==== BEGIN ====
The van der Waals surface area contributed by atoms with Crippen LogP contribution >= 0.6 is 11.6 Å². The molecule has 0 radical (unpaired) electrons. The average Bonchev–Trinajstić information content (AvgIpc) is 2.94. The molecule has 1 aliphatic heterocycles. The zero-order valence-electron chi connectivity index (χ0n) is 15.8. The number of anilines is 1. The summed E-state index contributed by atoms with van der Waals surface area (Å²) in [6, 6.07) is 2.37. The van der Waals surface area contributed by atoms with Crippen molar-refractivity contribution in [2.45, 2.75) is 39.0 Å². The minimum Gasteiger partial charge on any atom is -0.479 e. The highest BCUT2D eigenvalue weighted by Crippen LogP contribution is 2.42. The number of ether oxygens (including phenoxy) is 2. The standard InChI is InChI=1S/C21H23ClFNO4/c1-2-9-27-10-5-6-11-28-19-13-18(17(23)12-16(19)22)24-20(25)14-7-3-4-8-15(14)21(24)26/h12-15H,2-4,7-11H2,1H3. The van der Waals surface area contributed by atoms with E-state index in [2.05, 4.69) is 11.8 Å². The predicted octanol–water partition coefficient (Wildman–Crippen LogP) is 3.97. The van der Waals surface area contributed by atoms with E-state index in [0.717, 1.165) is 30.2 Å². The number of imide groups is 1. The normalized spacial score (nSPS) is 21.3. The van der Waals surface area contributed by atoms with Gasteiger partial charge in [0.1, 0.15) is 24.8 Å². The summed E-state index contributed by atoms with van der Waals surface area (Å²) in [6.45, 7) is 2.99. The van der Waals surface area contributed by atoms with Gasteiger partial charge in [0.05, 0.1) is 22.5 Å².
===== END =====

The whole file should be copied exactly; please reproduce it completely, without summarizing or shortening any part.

The van der Waals surface area contributed by atoms with Crippen LogP contribution >= 0.6 is 11.6 Å². The molecule has 0 radical (unpaired) electrons. The average Bonchev–Trinajstić information content (AvgIpc) is 2.94. The molecule has 1 aliphatic heterocycles. The zero-order valence-electron chi connectivity index (χ0n) is 15.8. The number of anilines is 1. The summed E-state index contributed by atoms with van der Waals surface area (Å²) in [6, 6.07) is 2.37. The van der Waals surface area contributed by atoms with Crippen molar-refractivity contribution in [2.45, 2.75) is 39.0 Å². The minimum Gasteiger partial charge on any atom is -0.479 e. The highest BCUT2D eigenvalue weighted by Crippen LogP contribution is 2.42. The number of ether oxygens (including phenoxy) is 2. The standard InChI is InChI=1S/C21H23ClFNO4/c1-2-9-27-10-5-6-11-28-19-13-18(17(23)12-16(19)22)24-20(25)14-7-3-4-8-15(14)21(24)26/h12-15H,2-4,7-11H2,1H3. The van der Waals surface area contributed by atoms with E-state index in [2.05, 4.69) is 11.8 Å². The predicted octanol–water partition coefficient (Wildman–Crippen LogP) is 3.97. The van der Waals surface area contributed by atoms with E-state index in [0.717, 1.165) is 30.2 Å². The number of imide groups is 1. The normalized spacial score (nSPS) is 21.3. The van der Waals surface area contributed by atoms with Gasteiger partial charge in [0.1, 0.15) is 24.8 Å². The summed E-state index contributed by atoms with van der Waals surface area (Å²) in [6.45, 7) is 2.99. The van der Waals surface area contributed by atoms with Gasteiger partial charge in [0.05, 0.1) is 22.5 Å².